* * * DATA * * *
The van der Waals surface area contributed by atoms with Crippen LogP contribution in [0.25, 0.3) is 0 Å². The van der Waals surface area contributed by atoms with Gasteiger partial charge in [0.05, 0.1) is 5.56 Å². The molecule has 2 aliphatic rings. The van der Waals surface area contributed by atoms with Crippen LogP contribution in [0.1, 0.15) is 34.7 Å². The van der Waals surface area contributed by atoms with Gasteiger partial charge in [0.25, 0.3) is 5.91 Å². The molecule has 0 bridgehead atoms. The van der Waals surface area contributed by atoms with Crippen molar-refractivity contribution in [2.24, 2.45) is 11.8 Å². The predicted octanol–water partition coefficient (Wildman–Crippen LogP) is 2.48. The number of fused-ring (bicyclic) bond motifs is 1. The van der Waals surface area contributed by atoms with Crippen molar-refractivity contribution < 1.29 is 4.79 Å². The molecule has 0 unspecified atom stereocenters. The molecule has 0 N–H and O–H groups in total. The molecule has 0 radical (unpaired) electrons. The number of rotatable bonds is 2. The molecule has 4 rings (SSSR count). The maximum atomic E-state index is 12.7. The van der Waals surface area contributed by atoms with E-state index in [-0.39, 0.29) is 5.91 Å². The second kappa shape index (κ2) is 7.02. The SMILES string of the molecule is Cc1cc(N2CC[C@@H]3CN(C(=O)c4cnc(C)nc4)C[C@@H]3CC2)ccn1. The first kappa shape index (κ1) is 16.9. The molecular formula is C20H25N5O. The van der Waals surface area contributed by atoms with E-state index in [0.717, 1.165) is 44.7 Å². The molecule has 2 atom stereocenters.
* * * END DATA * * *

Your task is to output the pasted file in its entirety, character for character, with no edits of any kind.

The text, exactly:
The van der Waals surface area contributed by atoms with Crippen LogP contribution in [0.25, 0.3) is 0 Å². The van der Waals surface area contributed by atoms with Gasteiger partial charge in [0.05, 0.1) is 5.56 Å². The molecule has 2 aliphatic rings. The van der Waals surface area contributed by atoms with Crippen LogP contribution in [0.1, 0.15) is 34.7 Å². The van der Waals surface area contributed by atoms with Gasteiger partial charge in [0.25, 0.3) is 5.91 Å². The molecule has 0 bridgehead atoms. The van der Waals surface area contributed by atoms with Crippen molar-refractivity contribution in [2.24, 2.45) is 11.8 Å². The predicted octanol–water partition coefficient (Wildman–Crippen LogP) is 2.48. The number of fused-ring (bicyclic) bond motifs is 1. The van der Waals surface area contributed by atoms with Crippen molar-refractivity contribution < 1.29 is 4.79 Å². The molecule has 0 unspecified atom stereocenters. The molecule has 0 N–H and O–H groups in total. The molecule has 0 radical (unpaired) electrons. The number of rotatable bonds is 2. The molecule has 4 rings (SSSR count). The maximum atomic E-state index is 12.7. The van der Waals surface area contributed by atoms with E-state index in [-0.39, 0.29) is 5.91 Å². The second kappa shape index (κ2) is 7.02. The SMILES string of the molecule is Cc1cc(N2CC[C@@H]3CN(C(=O)c4cnc(C)nc4)C[C@@H]3CC2)ccn1. The first kappa shape index (κ1) is 16.9. The molecular formula is C20H25N5O. The van der Waals surface area contributed by atoms with E-state index in [0.717, 1.165) is 44.7 Å². The molecule has 2 atom stereocenters.